This setup has other implications. When the Mega 2560 is connect to either a computer running Mac OS X or Linux, it resets each time a connection is made to it from software (via USB). For the following half-second or so, the boot-loader is running on the Mega 2560. While it is program to ignore malformed data (i.e. anything besides an upload of new code), it will intercept the first few bytes of data sent to the board after a connection is open. If a sketch running on the board receives one-time configuration or other data when it first starts, make sure that the software with which it communicates waits a second after opening the connection and before sending this data.
The Mega2560 contains a trace that can be cut to disable the auto-reset. The pads on either side of the trace can be soldered together to re-enable it. It’s labeled “RESET-EN”. You may also be able to disable the auto-reset by connecting a 110 ohm resistor from 5V to the reset line; see this forum thread for details.
The Mega 2560 has a re-settable poly-fuse that protects your computer’s USB ports from shorts and over-current. Although most computers provide their own internal protection, the fuse provides an extra layer of protection. If more than 500 mA is apply to the USB port; the fuse will automatically break the connection until the short or overload is remove.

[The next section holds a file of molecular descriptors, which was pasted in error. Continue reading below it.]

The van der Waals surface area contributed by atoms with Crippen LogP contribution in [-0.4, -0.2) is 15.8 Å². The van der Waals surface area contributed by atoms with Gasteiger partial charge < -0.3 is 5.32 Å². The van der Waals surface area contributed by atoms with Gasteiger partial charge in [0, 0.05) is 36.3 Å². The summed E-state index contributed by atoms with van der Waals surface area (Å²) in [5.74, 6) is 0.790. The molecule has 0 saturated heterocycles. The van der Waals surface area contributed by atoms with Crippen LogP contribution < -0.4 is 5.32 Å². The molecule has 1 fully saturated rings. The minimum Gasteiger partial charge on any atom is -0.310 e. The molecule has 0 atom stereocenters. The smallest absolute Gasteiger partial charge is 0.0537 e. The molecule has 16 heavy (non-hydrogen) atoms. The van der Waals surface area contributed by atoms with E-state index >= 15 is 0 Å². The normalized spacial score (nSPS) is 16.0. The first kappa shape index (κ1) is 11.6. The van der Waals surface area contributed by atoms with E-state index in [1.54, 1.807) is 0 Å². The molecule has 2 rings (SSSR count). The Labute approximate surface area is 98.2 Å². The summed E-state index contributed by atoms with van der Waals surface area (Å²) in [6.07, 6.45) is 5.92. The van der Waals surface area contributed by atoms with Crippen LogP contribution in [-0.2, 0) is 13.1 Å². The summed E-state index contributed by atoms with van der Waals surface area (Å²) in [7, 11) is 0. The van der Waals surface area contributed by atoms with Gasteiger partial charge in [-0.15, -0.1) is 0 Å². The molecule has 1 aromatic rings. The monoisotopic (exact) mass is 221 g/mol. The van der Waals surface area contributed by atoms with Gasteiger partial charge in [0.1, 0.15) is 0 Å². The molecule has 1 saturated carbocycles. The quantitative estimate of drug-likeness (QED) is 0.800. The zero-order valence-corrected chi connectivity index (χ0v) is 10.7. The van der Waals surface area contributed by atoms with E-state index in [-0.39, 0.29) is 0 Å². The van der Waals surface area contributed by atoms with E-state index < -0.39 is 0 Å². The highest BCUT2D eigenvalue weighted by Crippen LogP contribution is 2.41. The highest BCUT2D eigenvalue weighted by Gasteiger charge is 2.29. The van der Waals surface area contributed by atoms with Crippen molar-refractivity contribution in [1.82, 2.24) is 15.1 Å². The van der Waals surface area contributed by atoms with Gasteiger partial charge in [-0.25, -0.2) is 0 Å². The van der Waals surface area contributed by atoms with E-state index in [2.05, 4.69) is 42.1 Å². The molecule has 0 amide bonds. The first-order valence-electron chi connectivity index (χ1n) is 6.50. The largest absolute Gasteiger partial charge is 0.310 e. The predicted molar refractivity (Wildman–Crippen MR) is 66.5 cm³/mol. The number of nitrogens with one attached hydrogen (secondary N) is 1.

The maximum length and width of the Mega 2560 PCB are 4 and 2.1 inches respectively, with the USB connector and power jack extending beyond the former dimension. Three screw holes allow the board to be attach to a surface or case. Note that the distance between digital pins 7 and 8 is 160 mil (0.16″); not an even multiple of the 100 mil spacing of the other pins.
The Mega2560 is design to be compatible with most shields design for the Uno, Diecimila or Duemilanove. Digital pins 0 to 13 (and the adjacent AREF and GND pins); analog inputs 0 to 5, the power header, and ICSP header are all in equivalent locations. Further the main UART (serial port) is locatE on the same pins (0 and 1), as are external interrupts 0 and 1 (pins 2 and 3 respectively). SPI is available through the ICSP header on both the Mega2560 and Duemilanove / Diecimila. Please note that I2C is not locatE on the same pins on the Mega (20 and 21) as the Duemilanove / Diecimila (analog inputs 4 and 5).